“The Board also manipulates the nominations process to ensure that certain songs or albums are nominated when the producer of the Grammys (Ken Ehrlich) wants a particular song performed during the show,” the documents claim.

Click here to read Dungan's full complaint.

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‘Red Table Talk’ Inks 3-Year Deal With Facebook Watch

The Emmy-nominated Red Table Talk, hosted by Jada Pinkett Smith, her daughter Willow Smith and mother, Adrienne Banfield Norris, has inked a three-year deal with Facebook Watch that extends through 2022.

In addition to a new contract, Westbrook Studios (owned by Pinkett Smith and Will Smith) is expanding the Red Table Talk brand with a spinoff series starring Gloria Estefan.

Red Table Talk: The Estefans, will be produced by Pinkett-Smith, Westbrook Studios and Estefan, with Ellen Rakieten and Miguel Melendez serving as executive producers. The series features the music icon along with her daughter and rising musician, Emily Estefan, and her niece Emmy winner, Lili Estefan. The new show will be based in Miami, where Estefan lives, and will showcase three generations of women having candid conversations about timely topics, social and personal issues with family, in addition to celebrity guests and experts.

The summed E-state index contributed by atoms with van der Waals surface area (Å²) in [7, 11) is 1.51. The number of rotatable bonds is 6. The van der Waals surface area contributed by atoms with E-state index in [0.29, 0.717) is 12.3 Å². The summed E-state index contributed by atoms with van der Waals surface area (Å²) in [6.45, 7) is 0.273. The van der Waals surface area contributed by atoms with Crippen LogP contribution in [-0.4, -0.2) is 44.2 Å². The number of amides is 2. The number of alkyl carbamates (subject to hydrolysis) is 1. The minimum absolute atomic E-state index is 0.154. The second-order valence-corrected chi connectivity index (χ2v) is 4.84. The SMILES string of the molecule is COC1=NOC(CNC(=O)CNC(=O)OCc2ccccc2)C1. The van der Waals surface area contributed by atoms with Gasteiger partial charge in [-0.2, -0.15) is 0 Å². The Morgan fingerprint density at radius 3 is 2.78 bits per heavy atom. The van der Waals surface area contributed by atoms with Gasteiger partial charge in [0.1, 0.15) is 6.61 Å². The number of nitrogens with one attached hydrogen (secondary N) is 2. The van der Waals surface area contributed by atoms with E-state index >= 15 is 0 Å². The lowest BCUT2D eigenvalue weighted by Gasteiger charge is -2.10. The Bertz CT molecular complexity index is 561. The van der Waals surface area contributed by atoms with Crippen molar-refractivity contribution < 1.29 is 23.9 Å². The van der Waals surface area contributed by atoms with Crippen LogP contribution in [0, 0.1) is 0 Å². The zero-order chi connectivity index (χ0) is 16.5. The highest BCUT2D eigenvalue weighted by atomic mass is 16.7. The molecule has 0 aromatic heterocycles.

“I’m incredibly proud of ‘Red Table Talk,’ and thrilled to build upon this franchise with my family and with Gloria, Emily and Lili,” Pinkett Smith said in a statement. “‘Red Table Talk’ has created a space to have open, honest and healing conversations around social and topical issues, and what’s most powerful for me is hearing people’s stories and engaging with our fans in such a tangible way on the Facebook Watch platform.  I’m excited to see the Estefans put their spin on the franchise and take it to new places.”

Estefan added that she’s “incredibly excited” to carry on the “'Red Table Talk' torch” with her family.

“Jada and I have spoken about this a lot and feel my daughter, niece and I can tackle issues important to us and our fans with a new and fresh voice,” said Estefan. “Jada has done this incredibly and continues to do with her family in their candid, intimate, and groundbreaking conversations at the iconic Red Table.”